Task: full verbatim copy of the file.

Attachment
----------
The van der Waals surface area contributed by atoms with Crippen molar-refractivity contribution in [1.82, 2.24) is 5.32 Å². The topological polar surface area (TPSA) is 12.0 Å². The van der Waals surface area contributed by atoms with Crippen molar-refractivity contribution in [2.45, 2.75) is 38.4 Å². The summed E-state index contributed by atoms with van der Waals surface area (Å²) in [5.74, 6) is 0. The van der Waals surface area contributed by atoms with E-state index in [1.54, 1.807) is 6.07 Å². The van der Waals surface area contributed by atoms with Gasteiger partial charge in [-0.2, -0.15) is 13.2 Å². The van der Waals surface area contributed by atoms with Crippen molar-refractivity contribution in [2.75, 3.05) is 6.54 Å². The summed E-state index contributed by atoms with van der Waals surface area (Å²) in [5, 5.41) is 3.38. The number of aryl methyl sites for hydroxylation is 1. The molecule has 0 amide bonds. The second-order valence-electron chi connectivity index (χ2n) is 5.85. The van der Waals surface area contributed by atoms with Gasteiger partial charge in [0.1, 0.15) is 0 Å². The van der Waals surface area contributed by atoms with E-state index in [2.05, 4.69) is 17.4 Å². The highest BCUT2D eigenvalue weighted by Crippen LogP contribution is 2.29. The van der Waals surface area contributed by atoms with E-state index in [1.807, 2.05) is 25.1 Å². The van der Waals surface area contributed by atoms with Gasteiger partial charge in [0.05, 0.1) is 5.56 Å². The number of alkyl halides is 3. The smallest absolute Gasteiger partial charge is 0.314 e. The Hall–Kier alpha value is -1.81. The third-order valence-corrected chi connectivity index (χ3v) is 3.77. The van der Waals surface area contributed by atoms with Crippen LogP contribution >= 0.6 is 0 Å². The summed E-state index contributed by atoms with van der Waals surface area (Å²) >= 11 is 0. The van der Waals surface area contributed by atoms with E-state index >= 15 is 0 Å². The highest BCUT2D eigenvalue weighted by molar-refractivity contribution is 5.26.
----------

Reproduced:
The van der Waals surface area contributed by atoms with Crippen molar-refractivity contribution in [1.82, 2.24) is 5.32 Å². The topological polar surface area (TPSA) is 12.0 Å². The van der Waals surface area contributed by atoms with Crippen molar-refractivity contribution in [2.45, 2.75) is 38.4 Å². The summed E-state index contributed by atoms with van der Waals surface area (Å²) in [5.74, 6) is 0. The van der Waals surface area contributed by atoms with E-state index in [1.54, 1.807) is 6.07 Å². The van der Waals surface area contributed by atoms with Gasteiger partial charge in [-0.2, -0.15) is 13.2 Å². The van der Waals surface area contributed by atoms with Crippen molar-refractivity contribution in [2.75, 3.05) is 6.54 Å². The summed E-state index contributed by atoms with van der Waals surface area (Å²) in [5, 5.41) is 3.38. The number of aryl methyl sites for hydroxylation is 1. The molecule has 0 amide bonds. The second-order valence-electron chi connectivity index (χ2n) is 5.85. The van der Waals surface area contributed by atoms with Gasteiger partial charge in [0.1, 0.15) is 0 Å². The van der Waals surface area contributed by atoms with E-state index in [2.05, 4.69) is 17.4 Å². The highest BCUT2D eigenvalue weighted by Crippen LogP contribution is 2.29. The van der Waals surface area contributed by atoms with E-state index in [1.807, 2.05) is 25.1 Å². The van der Waals surface area contributed by atoms with Gasteiger partial charge in [0.05, 0.1) is 5.56 Å². The number of alkyl halides is 3. The smallest absolute Gasteiger partial charge is 0.314 e. The Hall–Kier alpha value is -1.81. The third-order valence-corrected chi connectivity index (χ3v) is 3.77. The van der Waals surface area contributed by atoms with Crippen LogP contribution >= 0.6 is 0 Å². The summed E-state index contributed by atoms with van der Waals surface area (Å²) >= 11 is 0. The van der Waals surface area contributed by atoms with E-state index >= 15 is 0 Å². The highest BCUT2D eigenvalue weighted by molar-refractivity contribution is 5.26.